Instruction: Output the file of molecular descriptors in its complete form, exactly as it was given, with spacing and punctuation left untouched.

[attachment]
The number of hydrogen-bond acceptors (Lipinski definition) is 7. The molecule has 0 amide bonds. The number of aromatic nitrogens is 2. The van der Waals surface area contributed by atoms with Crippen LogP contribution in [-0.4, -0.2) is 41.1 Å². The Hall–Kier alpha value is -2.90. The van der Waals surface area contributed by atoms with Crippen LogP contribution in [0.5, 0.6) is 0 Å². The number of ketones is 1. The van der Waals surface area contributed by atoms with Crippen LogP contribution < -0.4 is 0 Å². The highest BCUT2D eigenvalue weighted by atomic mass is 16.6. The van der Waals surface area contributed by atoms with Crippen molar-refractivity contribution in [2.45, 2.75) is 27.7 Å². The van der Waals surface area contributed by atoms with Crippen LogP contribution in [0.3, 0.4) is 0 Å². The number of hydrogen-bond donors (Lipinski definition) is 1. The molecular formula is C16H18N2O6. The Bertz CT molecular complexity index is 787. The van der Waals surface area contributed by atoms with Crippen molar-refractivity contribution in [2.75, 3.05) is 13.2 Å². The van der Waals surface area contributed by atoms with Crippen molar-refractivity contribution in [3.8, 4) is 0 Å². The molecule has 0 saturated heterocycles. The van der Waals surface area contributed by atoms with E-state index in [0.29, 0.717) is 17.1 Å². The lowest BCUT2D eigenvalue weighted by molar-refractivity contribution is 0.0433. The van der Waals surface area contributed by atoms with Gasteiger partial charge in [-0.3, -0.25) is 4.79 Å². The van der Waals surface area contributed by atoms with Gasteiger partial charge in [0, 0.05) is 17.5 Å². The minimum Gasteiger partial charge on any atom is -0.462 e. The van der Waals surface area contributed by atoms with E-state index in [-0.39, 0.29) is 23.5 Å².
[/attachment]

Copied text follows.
The number of hydrogen-bond acceptors (Lipinski definition) is 7. The molecule has 0 amide bonds. The number of aromatic nitrogens is 2. The van der Waals surface area contributed by atoms with Crippen LogP contribution in [-0.4, -0.2) is 41.1 Å². The Hall–Kier alpha value is -2.90. The van der Waals surface area contributed by atoms with Crippen LogP contribution in [0.5, 0.6) is 0 Å². The number of ketones is 1. The van der Waals surface area contributed by atoms with Crippen LogP contribution < -0.4 is 0 Å². The highest BCUT2D eigenvalue weighted by atomic mass is 16.6. The van der Waals surface area contributed by atoms with Crippen molar-refractivity contribution in [2.45, 2.75) is 27.7 Å². The van der Waals surface area contributed by atoms with Crippen LogP contribution in [0.3, 0.4) is 0 Å². The number of hydrogen-bond donors (Lipinski definition) is 1. The molecular formula is C16H18N2O6. The Bertz CT molecular complexity index is 787. The van der Waals surface area contributed by atoms with Crippen molar-refractivity contribution in [2.75, 3.05) is 13.2 Å². The van der Waals surface area contributed by atoms with Crippen molar-refractivity contribution in [3.8, 4) is 0 Å². The molecule has 0 saturated heterocycles. The van der Waals surface area contributed by atoms with E-state index in [0.29, 0.717) is 17.1 Å². The lowest BCUT2D eigenvalue weighted by molar-refractivity contribution is 0.0433. The van der Waals surface area contributed by atoms with Gasteiger partial charge in [-0.3, -0.25) is 4.79 Å². The van der Waals surface area contributed by atoms with Gasteiger partial charge in [0, 0.05) is 17.5 Å². The minimum Gasteiger partial charge on any atom is -0.462 e. The van der Waals surface area contributed by atoms with E-state index in [-0.39, 0.29) is 23.5 Å².